Because it tugs at hard at the strings of history, telling stories, by mouth, by ear.
Because it asks you to focus. Right here
Because to read sound, you have to open right up, to those bits, right down there, dark reaches of the soul
with quotes from Wikipedia
post modernist writer, American
essayist, novelist, playwright
White Noise follows Jack Gladney and his family, their fear of death, obsession with death, obsession with mortality
a shadow also hangs over the book, a toxic cloud that is released into the atmosphere in the area where they live. it’s probably a metaphor for mass panic, changes for which we cannot adapt
incredibly forthright and self possessed children, almost not aware that they are children, counter point to Jack, always questioning him, disagreeing, contradicting him.
modern family, of children from many wives
the supermarket, the papers, conspiracy, fantastical stories, steeped in scifi myth
structured around very short chapters, some linked, some meditating on an idea, on Jack’s struggles to understand death and fear
TV, nuclear war, sport, performance art, the Cold War, mathematics, global terrorism and the advent of the digital age
relatively private, refusing interviews or engaging with the media
White Noise brought him to widespread recognition
concerned with “living in dangerous times”
It’s important to write against power, corporations, the state, and the whole system of consumption and of debilitating entertainments […] I think writers, by nature, must oppose things, oppose whatever power tries to impose on us.
modernist fiction and jazz
Reflecting in 1993 on his relatively late start in writing fiction, DeLillo said “I wish I had started earlier, but evidently I wasn’t ready. First, I lacked ambition. I may have had novels in my head but very little on paper and no personal goals, no burning desire to achieve some end. Second, I didn’t have a sense of what it takes to be a serious writer. It took me a long time to develop this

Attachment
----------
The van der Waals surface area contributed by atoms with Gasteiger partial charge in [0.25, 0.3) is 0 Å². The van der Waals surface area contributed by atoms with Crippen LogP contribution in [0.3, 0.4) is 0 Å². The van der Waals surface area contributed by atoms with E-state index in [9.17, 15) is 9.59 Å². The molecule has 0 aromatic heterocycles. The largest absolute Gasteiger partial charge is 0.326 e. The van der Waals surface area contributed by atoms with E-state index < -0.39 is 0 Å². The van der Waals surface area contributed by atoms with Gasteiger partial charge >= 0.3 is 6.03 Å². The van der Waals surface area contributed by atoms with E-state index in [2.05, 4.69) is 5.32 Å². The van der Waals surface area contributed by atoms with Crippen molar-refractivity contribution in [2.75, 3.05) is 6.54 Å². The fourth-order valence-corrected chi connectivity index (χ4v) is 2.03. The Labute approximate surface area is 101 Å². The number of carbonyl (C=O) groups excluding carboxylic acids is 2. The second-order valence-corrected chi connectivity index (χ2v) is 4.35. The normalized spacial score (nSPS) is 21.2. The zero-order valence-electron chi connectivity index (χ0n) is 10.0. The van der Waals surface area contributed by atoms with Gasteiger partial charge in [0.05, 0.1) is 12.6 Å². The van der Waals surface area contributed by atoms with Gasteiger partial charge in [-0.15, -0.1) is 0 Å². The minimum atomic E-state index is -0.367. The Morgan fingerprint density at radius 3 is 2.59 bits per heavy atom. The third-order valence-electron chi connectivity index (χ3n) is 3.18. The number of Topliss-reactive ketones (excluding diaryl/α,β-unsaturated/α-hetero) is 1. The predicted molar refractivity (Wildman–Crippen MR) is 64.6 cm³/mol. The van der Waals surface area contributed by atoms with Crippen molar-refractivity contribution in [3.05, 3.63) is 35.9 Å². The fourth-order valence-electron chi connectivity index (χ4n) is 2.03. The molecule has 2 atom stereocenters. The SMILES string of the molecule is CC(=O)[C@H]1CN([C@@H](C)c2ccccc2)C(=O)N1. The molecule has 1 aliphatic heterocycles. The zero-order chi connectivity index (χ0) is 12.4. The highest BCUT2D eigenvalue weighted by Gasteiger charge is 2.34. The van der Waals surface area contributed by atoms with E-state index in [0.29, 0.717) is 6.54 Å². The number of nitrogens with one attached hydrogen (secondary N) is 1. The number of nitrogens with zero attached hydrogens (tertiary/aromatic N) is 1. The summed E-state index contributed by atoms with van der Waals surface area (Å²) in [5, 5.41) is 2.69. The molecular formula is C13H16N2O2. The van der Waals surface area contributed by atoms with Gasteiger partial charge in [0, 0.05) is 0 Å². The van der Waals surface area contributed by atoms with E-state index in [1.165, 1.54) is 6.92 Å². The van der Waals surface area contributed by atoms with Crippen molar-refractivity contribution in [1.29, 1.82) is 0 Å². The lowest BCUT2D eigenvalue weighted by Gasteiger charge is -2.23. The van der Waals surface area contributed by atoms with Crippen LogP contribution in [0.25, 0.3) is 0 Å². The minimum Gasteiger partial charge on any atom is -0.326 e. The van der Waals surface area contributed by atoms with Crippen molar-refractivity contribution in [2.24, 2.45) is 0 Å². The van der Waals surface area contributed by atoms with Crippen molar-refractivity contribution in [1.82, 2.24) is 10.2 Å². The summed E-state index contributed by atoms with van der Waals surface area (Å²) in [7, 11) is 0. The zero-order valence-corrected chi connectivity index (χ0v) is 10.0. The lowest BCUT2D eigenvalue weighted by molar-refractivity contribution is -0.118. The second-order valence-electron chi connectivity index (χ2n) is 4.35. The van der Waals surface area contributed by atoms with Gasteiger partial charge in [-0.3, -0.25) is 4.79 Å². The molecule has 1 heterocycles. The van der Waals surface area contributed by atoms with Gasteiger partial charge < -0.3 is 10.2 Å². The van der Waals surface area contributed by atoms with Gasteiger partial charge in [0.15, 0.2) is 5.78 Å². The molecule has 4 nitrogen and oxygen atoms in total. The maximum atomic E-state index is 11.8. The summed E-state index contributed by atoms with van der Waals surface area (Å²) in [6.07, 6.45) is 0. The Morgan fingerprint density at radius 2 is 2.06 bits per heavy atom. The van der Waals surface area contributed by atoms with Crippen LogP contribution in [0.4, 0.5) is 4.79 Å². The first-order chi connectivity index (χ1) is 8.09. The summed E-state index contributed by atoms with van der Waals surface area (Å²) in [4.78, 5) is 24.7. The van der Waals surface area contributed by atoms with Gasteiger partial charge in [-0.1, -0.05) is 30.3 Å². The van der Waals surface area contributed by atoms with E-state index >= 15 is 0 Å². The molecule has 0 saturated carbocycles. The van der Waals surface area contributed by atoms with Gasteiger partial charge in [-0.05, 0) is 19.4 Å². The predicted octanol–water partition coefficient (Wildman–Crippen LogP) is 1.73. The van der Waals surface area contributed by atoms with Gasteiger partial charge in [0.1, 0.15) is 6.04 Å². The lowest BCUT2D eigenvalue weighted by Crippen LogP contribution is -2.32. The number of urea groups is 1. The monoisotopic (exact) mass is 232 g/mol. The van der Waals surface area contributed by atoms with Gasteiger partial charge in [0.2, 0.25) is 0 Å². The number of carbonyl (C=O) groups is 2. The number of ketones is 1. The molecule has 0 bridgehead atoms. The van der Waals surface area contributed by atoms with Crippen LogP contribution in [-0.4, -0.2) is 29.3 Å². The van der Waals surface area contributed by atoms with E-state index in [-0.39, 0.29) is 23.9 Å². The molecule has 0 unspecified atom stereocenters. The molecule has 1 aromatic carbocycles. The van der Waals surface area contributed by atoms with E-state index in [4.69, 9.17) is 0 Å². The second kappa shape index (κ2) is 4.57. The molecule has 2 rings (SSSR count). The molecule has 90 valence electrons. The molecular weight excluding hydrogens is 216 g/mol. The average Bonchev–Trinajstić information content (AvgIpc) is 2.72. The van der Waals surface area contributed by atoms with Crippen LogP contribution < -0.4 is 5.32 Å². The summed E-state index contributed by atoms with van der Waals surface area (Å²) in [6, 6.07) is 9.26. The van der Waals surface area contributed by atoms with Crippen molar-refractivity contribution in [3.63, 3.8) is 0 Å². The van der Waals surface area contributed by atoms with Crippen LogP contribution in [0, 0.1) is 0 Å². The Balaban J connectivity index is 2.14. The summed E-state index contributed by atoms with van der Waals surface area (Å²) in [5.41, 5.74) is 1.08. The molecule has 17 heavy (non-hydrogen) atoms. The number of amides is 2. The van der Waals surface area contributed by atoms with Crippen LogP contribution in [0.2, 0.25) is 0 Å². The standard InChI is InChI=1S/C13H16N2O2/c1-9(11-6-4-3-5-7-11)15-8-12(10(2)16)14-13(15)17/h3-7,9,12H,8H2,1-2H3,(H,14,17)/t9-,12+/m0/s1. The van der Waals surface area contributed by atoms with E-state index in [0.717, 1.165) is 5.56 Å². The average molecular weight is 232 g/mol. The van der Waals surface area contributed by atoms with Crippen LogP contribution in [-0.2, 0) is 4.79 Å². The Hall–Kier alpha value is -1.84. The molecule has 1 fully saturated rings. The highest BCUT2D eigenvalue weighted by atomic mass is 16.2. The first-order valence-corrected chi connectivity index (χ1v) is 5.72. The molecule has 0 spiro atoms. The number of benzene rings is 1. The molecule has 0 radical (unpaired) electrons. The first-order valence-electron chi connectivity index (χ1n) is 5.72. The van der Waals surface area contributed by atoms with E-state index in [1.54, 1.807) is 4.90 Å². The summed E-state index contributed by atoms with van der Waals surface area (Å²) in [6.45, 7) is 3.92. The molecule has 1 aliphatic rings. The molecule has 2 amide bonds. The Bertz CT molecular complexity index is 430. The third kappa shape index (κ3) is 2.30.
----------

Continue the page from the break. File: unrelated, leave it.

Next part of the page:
comparison to Thomas Pynchon, but I think his writing is more about the character, the human than Pynchon who is often more about the style
What I was really getting at in Running Dog was a sense of the terrible acquisitiveness in which we live, coupled with a final indifference to the object. After all the mad attempts to acquire the thing, everyone suddenly decides that, well, maybe we really don’t care about this so much anyway. This was something I felt characterized our lives at the time the book was written, in the mid to late seventies. I think this was part of American consciousness then
domestic privacies in relation to the wider scope of events.
In the 1970s, when I started writing novels, I was a figure in the margins, and that’s where I belonged. If I’m headed back that way, that’s fine with me, because that’s always where I felt I belonged. Things changed for me in the 1980s and 1990s, but I’ve always preferred to be somewhere in the corner of a room, observing.”
It’s tougher to be a young writer today than when I was a young writer. I don’t think my first novel would have been published today as I submitted it. I don’t think an editor would have read 50 pages of it. It was very overdone and shaggy, but two young editors saw something that seemed worth pursuing and eventually we all did some work on the book and it was published. I don’t think publishers have that kind of tolerance these days, and I guess possibly as a result, more writers go to writing class now than then. I think first, fiction, and second, novels, are much more refined in terms of language, but they may tend to be too well behaved, almost in response to the narrower market.
Many of DeLillo’s books (notably White Noise) satirize academia and explore postmodern themes of rampant consumerism, novelty intellectualism, underground conspiracies, the disintegration and re-integration of the family, and the promise of rebirth through violence.
mysterious and elusive